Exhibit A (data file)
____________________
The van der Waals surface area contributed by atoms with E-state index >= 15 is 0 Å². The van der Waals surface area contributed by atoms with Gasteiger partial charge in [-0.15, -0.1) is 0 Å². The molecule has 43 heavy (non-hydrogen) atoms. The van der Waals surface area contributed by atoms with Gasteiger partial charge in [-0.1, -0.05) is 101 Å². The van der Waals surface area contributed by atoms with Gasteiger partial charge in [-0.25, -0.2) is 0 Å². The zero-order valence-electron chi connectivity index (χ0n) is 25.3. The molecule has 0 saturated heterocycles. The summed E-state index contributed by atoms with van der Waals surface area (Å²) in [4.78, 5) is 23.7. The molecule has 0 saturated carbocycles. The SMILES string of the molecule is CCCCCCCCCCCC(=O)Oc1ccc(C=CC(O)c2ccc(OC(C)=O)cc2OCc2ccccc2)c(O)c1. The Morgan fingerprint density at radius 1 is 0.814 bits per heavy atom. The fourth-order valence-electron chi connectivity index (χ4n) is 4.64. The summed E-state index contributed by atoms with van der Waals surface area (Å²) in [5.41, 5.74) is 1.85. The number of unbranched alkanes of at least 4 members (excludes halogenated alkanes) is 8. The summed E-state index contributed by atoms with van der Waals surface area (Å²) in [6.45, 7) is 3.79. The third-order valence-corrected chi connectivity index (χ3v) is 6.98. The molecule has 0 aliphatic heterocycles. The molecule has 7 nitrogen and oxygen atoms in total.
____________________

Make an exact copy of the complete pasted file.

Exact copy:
The van der Waals surface area contributed by atoms with E-state index >= 15 is 0 Å². The van der Waals surface area contributed by atoms with Gasteiger partial charge in [-0.15, -0.1) is 0 Å². The molecule has 43 heavy (non-hydrogen) atoms. The van der Waals surface area contributed by atoms with Gasteiger partial charge in [-0.1, -0.05) is 101 Å². The van der Waals surface area contributed by atoms with Gasteiger partial charge in [-0.25, -0.2) is 0 Å². The zero-order valence-electron chi connectivity index (χ0n) is 25.3. The molecule has 0 saturated heterocycles. The summed E-state index contributed by atoms with van der Waals surface area (Å²) in [4.78, 5) is 23.7. The molecule has 0 saturated carbocycles. The SMILES string of the molecule is CCCCCCCCCCCC(=O)Oc1ccc(C=CC(O)c2ccc(OC(C)=O)cc2OCc2ccccc2)c(O)c1. The Morgan fingerprint density at radius 1 is 0.814 bits per heavy atom. The fourth-order valence-electron chi connectivity index (χ4n) is 4.64. The summed E-state index contributed by atoms with van der Waals surface area (Å²) in [5.41, 5.74) is 1.85. The number of unbranched alkanes of at least 4 members (excludes halogenated alkanes) is 8. The summed E-state index contributed by atoms with van der Waals surface area (Å²) in [6.45, 7) is 3.79. The third-order valence-corrected chi connectivity index (χ3v) is 6.98. The molecule has 0 aliphatic heterocycles. The molecule has 7 nitrogen and oxygen atoms in total.